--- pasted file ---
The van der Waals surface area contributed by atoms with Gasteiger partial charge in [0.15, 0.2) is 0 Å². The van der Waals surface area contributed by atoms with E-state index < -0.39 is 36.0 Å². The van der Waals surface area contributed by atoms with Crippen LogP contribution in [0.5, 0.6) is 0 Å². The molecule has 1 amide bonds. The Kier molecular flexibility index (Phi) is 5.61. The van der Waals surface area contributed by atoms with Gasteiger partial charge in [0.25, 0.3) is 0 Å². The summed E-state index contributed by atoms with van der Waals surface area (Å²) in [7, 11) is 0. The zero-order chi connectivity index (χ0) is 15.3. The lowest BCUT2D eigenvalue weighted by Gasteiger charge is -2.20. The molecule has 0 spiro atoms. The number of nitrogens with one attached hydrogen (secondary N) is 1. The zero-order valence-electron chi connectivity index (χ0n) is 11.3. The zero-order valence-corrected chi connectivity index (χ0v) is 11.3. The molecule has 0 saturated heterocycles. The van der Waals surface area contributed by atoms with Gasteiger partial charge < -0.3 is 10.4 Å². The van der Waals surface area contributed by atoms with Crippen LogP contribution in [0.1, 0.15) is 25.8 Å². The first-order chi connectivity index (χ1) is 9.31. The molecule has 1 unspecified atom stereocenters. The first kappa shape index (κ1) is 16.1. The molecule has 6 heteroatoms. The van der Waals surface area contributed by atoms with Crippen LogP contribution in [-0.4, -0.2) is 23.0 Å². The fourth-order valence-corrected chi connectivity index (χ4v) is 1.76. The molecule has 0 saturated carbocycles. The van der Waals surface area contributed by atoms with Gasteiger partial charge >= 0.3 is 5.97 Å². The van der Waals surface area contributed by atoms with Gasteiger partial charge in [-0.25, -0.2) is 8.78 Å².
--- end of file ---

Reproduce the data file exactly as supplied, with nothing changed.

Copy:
The van der Waals surface area contributed by atoms with Gasteiger partial charge in [0.15, 0.2) is 0 Å². The van der Waals surface area contributed by atoms with E-state index < -0.39 is 36.0 Å². The van der Waals surface area contributed by atoms with Crippen LogP contribution in [0.5, 0.6) is 0 Å². The molecule has 1 amide bonds. The Kier molecular flexibility index (Phi) is 5.61. The van der Waals surface area contributed by atoms with Gasteiger partial charge in [0.25, 0.3) is 0 Å². The summed E-state index contributed by atoms with van der Waals surface area (Å²) in [7, 11) is 0. The zero-order chi connectivity index (χ0) is 15.3. The lowest BCUT2D eigenvalue weighted by Gasteiger charge is -2.20. The molecule has 0 spiro atoms. The number of nitrogens with one attached hydrogen (secondary N) is 1. The zero-order valence-electron chi connectivity index (χ0n) is 11.3. The zero-order valence-corrected chi connectivity index (χ0v) is 11.3. The molecule has 0 saturated heterocycles. The van der Waals surface area contributed by atoms with Gasteiger partial charge < -0.3 is 10.4 Å². The van der Waals surface area contributed by atoms with Crippen LogP contribution in [0.1, 0.15) is 25.8 Å². The first-order chi connectivity index (χ1) is 9.31. The molecule has 1 unspecified atom stereocenters. The first kappa shape index (κ1) is 16.1. The molecule has 6 heteroatoms. The van der Waals surface area contributed by atoms with Crippen LogP contribution in [-0.4, -0.2) is 23.0 Å². The fourth-order valence-corrected chi connectivity index (χ4v) is 1.76. The molecule has 0 saturated carbocycles. The van der Waals surface area contributed by atoms with Gasteiger partial charge >= 0.3 is 5.97 Å². The van der Waals surface area contributed by atoms with Gasteiger partial charge in [-0.25, -0.2) is 8.78 Å².